UK mobile retail sites improve on speed, but continue to struggle with availability throughout September
Keynote Systems, a global specialist in Internet and mobile cloud monitoring, is tracking the mobile site performance of 24 of the top retailers across eight countries. By Robert Castley.
By Robert Castley
Results for September show that the UK sites monitored – Next, Tesco, Marks & Spencer and John Lewis – improved overall in terms of their mobile performance, however some sites continued to struggle with availability. Tesco’s mobile site came in last place of all the sites monitored, with a poor average success rate of only 93.55% for the month.
Keynote Systems has monitored the performance of top retail sites from Australia, France, Germany, Japan, Sweden, UK and USA throughout September, results below.
Rank Country Site Average load time (seconds) September ranking
The German retailers outperformed all of the other sites monitored in the response time category with OTTO, Aldi and Amazon (DE) securing three of the top four spots. OTTO was the quickest site to load with an average response time of 4.49 seconds. However, all three of the German sites were in the bottom half of the index for availability. The top three sites for availability – Amazon (JP), H&M (SE) and IKEA (SE) – all managed to score a 100% success rate for September; however they did not perform so well in the speed category.
Very few sites had consistently good performances across both indices, with only Next (UK), Chanel (FR), Marks & Spencer (UK), Walmart (US), Amazon (JP) and John Lewis (UK) appearing in the top half for both response times and availability.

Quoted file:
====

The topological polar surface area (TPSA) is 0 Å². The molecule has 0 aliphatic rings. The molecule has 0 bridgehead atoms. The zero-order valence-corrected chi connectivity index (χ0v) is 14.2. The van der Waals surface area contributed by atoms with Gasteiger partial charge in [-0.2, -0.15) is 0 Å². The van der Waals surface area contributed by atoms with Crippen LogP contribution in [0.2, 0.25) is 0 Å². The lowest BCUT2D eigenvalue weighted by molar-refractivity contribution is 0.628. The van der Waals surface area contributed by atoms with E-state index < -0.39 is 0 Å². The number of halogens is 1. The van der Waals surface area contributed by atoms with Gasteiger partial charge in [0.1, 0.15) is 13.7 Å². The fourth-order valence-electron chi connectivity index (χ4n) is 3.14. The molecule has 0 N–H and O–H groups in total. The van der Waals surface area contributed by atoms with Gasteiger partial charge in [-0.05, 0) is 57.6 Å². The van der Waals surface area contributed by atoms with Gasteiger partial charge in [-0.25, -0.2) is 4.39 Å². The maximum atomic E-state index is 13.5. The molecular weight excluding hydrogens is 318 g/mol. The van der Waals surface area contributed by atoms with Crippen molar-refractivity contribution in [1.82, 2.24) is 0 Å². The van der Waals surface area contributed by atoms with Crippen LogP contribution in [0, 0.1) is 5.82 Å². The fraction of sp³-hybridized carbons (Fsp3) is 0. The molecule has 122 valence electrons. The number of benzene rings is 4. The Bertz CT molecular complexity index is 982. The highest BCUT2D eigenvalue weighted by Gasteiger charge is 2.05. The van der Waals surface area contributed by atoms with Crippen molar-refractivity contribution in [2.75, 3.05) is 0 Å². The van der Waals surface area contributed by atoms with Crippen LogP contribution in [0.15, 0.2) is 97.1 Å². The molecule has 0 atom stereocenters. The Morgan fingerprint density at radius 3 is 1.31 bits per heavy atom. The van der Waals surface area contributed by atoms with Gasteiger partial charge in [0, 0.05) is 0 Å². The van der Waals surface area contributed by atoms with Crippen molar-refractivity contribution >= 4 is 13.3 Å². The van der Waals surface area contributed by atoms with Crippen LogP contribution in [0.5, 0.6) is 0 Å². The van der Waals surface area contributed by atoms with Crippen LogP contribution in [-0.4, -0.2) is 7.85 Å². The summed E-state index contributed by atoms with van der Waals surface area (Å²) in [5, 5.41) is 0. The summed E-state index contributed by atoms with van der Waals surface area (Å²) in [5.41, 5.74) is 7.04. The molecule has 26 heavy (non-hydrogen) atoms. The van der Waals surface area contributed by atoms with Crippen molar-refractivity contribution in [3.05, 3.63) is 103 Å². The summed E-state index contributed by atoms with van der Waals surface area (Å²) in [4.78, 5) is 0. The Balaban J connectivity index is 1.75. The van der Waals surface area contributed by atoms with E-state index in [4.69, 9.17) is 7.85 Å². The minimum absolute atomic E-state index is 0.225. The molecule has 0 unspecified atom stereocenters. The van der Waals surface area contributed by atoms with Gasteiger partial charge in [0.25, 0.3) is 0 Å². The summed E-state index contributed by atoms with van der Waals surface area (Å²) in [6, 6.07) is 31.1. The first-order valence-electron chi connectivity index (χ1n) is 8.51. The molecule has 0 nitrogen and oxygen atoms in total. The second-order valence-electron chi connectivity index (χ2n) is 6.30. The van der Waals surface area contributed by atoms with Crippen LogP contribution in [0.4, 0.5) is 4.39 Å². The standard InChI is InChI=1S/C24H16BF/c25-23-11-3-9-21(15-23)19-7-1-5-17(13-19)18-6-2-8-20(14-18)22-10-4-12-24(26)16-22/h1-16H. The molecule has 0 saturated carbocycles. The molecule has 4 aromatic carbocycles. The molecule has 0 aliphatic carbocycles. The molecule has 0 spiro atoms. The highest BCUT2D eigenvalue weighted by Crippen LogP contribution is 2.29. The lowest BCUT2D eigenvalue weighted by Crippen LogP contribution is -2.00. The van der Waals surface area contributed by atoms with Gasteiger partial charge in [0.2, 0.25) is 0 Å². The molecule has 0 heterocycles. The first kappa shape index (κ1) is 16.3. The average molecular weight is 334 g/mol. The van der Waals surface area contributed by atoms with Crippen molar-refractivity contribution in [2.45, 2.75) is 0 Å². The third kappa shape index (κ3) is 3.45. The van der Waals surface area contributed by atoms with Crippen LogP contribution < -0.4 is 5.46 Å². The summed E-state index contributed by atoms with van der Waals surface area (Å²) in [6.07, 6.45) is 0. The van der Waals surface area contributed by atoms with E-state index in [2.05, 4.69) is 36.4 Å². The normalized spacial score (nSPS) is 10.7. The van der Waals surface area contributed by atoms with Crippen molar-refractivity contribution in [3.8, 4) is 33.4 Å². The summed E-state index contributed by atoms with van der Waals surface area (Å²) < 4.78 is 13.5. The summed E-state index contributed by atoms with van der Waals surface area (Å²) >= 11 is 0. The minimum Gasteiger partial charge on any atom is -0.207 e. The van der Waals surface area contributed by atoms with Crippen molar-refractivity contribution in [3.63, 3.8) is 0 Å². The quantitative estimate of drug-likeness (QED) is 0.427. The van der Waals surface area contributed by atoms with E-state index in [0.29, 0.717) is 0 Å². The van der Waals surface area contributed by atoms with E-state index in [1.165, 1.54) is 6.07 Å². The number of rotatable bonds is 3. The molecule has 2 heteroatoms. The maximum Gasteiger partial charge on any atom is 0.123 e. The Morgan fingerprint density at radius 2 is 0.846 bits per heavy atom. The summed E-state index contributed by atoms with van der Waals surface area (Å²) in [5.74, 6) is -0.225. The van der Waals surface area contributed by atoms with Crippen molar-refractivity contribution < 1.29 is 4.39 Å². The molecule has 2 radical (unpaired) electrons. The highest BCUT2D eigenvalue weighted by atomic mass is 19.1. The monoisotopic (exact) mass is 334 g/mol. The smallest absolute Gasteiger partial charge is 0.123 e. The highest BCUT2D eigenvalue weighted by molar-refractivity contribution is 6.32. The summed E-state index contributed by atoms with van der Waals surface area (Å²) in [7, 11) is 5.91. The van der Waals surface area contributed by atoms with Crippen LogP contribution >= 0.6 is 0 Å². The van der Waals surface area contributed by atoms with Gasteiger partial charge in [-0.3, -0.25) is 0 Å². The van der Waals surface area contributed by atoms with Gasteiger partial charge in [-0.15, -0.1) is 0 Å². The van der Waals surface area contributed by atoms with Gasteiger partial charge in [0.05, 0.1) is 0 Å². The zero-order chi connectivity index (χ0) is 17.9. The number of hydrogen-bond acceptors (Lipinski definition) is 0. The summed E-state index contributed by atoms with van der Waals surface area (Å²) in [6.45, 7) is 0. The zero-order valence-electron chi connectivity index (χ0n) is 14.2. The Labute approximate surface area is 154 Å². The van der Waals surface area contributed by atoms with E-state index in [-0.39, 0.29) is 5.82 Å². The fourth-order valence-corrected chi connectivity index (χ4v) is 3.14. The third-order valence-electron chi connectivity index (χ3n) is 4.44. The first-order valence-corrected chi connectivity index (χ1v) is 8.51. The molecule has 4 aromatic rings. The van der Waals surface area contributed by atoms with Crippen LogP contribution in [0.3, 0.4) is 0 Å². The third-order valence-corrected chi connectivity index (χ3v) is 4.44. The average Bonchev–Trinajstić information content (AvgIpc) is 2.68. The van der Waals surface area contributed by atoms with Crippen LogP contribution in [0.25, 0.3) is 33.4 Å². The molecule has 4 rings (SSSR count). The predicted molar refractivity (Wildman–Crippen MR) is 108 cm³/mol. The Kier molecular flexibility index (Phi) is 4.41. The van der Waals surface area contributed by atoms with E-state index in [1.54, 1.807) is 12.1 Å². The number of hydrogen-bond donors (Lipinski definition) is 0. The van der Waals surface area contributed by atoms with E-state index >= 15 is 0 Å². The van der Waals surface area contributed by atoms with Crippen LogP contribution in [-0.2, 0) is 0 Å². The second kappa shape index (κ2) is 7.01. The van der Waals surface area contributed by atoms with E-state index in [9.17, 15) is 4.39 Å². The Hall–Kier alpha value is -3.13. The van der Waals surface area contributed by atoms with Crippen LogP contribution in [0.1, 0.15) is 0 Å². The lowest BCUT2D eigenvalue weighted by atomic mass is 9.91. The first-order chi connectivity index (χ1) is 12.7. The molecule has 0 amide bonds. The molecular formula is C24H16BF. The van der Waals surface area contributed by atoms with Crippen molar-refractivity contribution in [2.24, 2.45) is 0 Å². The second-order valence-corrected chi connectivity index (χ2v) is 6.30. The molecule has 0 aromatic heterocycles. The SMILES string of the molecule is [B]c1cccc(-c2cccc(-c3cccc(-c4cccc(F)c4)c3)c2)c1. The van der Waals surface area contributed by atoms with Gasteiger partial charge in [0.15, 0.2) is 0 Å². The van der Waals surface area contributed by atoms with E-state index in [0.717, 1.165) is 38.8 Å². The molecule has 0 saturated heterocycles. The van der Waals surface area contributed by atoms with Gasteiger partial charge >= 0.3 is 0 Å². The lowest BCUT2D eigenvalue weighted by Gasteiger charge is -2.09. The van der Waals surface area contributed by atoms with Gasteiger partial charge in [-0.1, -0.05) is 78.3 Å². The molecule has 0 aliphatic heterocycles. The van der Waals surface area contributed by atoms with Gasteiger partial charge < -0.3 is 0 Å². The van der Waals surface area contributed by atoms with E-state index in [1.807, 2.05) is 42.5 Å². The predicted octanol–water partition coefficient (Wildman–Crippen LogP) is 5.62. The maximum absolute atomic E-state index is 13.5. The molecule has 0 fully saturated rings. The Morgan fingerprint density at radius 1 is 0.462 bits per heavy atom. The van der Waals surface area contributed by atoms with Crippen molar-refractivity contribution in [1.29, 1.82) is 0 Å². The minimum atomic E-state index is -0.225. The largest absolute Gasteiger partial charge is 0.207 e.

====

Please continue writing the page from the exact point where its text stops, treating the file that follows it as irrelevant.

Carrefour was the poorest performing mobile site overall for September with an average availability of 99.29% and a very slow response time of 56.06 seconds.
As the end of the year draws ever closer, now is really the time that consumers start thinking about Christmas shopping, and retailers should too. This year more than ever before, we’re going to see a huge number of consumers conducting their Christmas shopping on their mobiles – whether it’s for research, browsing, comparing prices or actually making purchases. However, if consumers have to wait for more than ten seconds for a mobile site home page to load, it’s unlikely they’ll have enough faith in the retailer to complete a transaction from their mobile phone.
Retailers still have time to assess their mobile site, and work towards optimising the end-user experience before the Christmas rush begins,” continued Castley. “It’s no longer acceptable for retailers to expect mobile shoppers to navigate around a Web site that is not configured for their mobile device. Content providers need to focus on the real end-user experience so that they can configure their retail sites to ensure the most positive mobile shopping offering for their customers.
The mobile sites of these retailers were measured using a webkit based smart phone browser every hour from London, Nürnberg, Paris, San Francisco, New York, Stockholm, Sydney and Tokyo.
About the author
Robert Castley, lead solutions consultant at Keynote Systemsfor Keynote System.